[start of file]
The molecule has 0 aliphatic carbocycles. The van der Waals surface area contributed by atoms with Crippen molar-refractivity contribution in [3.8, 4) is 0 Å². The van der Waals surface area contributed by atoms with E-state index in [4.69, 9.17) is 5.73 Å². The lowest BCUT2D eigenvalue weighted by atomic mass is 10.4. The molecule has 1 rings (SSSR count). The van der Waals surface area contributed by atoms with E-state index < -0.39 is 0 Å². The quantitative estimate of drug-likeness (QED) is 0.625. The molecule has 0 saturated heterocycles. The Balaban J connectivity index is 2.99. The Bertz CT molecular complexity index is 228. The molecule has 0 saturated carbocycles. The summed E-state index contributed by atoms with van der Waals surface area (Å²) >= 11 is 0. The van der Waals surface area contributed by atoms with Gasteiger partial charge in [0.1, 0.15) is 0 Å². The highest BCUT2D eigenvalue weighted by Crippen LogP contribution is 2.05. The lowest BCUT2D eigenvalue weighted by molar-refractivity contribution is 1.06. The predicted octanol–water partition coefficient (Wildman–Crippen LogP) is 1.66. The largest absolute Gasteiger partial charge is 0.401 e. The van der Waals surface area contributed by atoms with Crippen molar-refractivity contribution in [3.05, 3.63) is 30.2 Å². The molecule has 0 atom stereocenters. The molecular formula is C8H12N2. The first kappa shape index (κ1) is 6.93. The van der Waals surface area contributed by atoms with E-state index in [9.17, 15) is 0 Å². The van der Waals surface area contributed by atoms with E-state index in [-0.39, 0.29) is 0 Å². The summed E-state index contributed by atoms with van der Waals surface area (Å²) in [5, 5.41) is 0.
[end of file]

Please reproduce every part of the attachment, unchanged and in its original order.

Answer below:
The molecule has 0 aliphatic carbocycles. The van der Waals surface area contributed by atoms with Crippen molar-refractivity contribution in [3.8, 4) is 0 Å². The van der Waals surface area contributed by atoms with E-state index in [4.69, 9.17) is 5.73 Å². The lowest BCUT2D eigenvalue weighted by atomic mass is 10.4. The molecule has 1 rings (SSSR count). The van der Waals surface area contributed by atoms with E-state index < -0.39 is 0 Å². The quantitative estimate of drug-likeness (QED) is 0.625. The molecule has 0 saturated heterocycles. The Balaban J connectivity index is 2.99. The Bertz CT molecular complexity index is 228. The molecule has 0 saturated carbocycles. The summed E-state index contributed by atoms with van der Waals surface area (Å²) >= 11 is 0. The van der Waals surface area contributed by atoms with Gasteiger partial charge in [0.1, 0.15) is 0 Å². The highest BCUT2D eigenvalue weighted by Crippen LogP contribution is 2.05. The lowest BCUT2D eigenvalue weighted by molar-refractivity contribution is 1.06. The predicted octanol–water partition coefficient (Wildman–Crippen LogP) is 1.66. The largest absolute Gasteiger partial charge is 0.401 e. The van der Waals surface area contributed by atoms with Crippen molar-refractivity contribution in [3.05, 3.63) is 30.2 Å². The molecule has 0 atom stereocenters. The molecular formula is C8H12N2. The first kappa shape index (κ1) is 6.93. The van der Waals surface area contributed by atoms with E-state index in [9.17, 15) is 0 Å². The van der Waals surface area contributed by atoms with E-state index in [-0.39, 0.29) is 0 Å². The summed E-state index contributed by atoms with van der Waals surface area (Å²) in [5, 5.41) is 0.